Are electric stoves the solution to indoor air pollution (and eventually climate change) in lower-income nations? My latest for EHP
Today Environmental Health Perspectives published my latest long-form article for the journal, on the subject of electric stoves and their benefits for both health and climate where solid fuels are currently used for cooking. In case you're unfamiliar with the issue, here's the first graf:
Cooking with solid fuels is risky, not just for the estimated 2.4–2.8 billion people who rely on these fuels at home, but also for the future of the planet. Household air pollution—which includes the noxious fumes from incomplete combustion of wood, charcoal, coal, crop residues, dung, and others—is considered one of the leading environmental causes of disease. The World Health Organization estimates household air pollution is responsible for around 3.2 million premature deaths each year. In addition, collecting solid fuels contributes to land degradation and deforestation and imposes an inordinate burden on women and children. Finally, burning these fuels produces at least 2% of global carbon-equivalent emissions.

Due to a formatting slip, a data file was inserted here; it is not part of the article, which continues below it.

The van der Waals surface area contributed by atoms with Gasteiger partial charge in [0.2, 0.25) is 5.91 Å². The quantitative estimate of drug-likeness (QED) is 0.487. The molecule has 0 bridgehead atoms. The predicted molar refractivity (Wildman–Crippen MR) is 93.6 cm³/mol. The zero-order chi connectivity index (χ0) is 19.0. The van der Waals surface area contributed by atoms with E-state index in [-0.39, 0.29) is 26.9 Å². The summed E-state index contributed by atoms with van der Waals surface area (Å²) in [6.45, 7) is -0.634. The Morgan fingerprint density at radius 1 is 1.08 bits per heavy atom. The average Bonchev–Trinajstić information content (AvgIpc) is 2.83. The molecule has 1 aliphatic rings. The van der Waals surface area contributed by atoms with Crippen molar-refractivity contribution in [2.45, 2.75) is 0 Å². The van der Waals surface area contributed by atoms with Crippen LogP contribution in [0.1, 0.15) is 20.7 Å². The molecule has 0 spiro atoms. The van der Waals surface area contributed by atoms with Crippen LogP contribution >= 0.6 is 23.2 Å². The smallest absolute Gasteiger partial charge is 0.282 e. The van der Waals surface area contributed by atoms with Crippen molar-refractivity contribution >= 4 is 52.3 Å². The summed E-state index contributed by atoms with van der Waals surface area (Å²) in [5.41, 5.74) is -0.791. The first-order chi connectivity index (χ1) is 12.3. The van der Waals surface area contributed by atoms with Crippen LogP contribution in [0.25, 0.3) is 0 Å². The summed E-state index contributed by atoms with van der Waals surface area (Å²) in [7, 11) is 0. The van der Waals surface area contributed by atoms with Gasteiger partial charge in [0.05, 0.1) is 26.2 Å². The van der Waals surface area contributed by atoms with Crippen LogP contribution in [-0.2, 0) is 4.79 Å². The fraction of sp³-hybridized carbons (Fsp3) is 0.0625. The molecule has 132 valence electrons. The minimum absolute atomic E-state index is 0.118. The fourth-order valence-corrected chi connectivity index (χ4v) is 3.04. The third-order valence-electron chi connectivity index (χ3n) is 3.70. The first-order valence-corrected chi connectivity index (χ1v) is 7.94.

Read more about how electric stoves could solve both of these issues, and the challenges of implementing them, in the full story here.
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